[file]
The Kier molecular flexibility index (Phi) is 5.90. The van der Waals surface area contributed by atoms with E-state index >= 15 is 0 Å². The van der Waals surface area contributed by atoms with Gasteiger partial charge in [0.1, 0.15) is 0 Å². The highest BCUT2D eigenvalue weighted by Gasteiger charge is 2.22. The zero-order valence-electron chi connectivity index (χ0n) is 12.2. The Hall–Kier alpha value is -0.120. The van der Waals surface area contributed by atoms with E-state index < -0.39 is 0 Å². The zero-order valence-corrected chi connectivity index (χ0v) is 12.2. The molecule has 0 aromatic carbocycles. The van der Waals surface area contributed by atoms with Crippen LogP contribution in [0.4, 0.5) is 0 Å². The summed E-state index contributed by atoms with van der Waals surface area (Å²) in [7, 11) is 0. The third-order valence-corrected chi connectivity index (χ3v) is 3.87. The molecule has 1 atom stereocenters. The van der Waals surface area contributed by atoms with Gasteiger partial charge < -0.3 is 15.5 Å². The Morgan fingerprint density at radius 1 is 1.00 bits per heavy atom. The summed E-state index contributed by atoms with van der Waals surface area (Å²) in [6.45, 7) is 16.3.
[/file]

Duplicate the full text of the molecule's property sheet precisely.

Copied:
The Kier molecular flexibility index (Phi) is 5.90. The van der Waals surface area contributed by atoms with E-state index >= 15 is 0 Å². The van der Waals surface area contributed by atoms with Gasteiger partial charge in [0.1, 0.15) is 0 Å². The highest BCUT2D eigenvalue weighted by Gasteiger charge is 2.22. The zero-order valence-electron chi connectivity index (χ0n) is 12.2. The Hall–Kier alpha value is -0.120. The van der Waals surface area contributed by atoms with E-state index < -0.39 is 0 Å². The zero-order valence-corrected chi connectivity index (χ0v) is 12.2. The molecule has 0 aromatic carbocycles. The van der Waals surface area contributed by atoms with Crippen LogP contribution in [0.4, 0.5) is 0 Å². The summed E-state index contributed by atoms with van der Waals surface area (Å²) in [7, 11) is 0. The third-order valence-corrected chi connectivity index (χ3v) is 3.87. The molecule has 1 atom stereocenters. The van der Waals surface area contributed by atoms with Gasteiger partial charge < -0.3 is 15.5 Å². The Morgan fingerprint density at radius 1 is 1.00 bits per heavy atom. The summed E-state index contributed by atoms with van der Waals surface area (Å²) in [6.45, 7) is 16.3.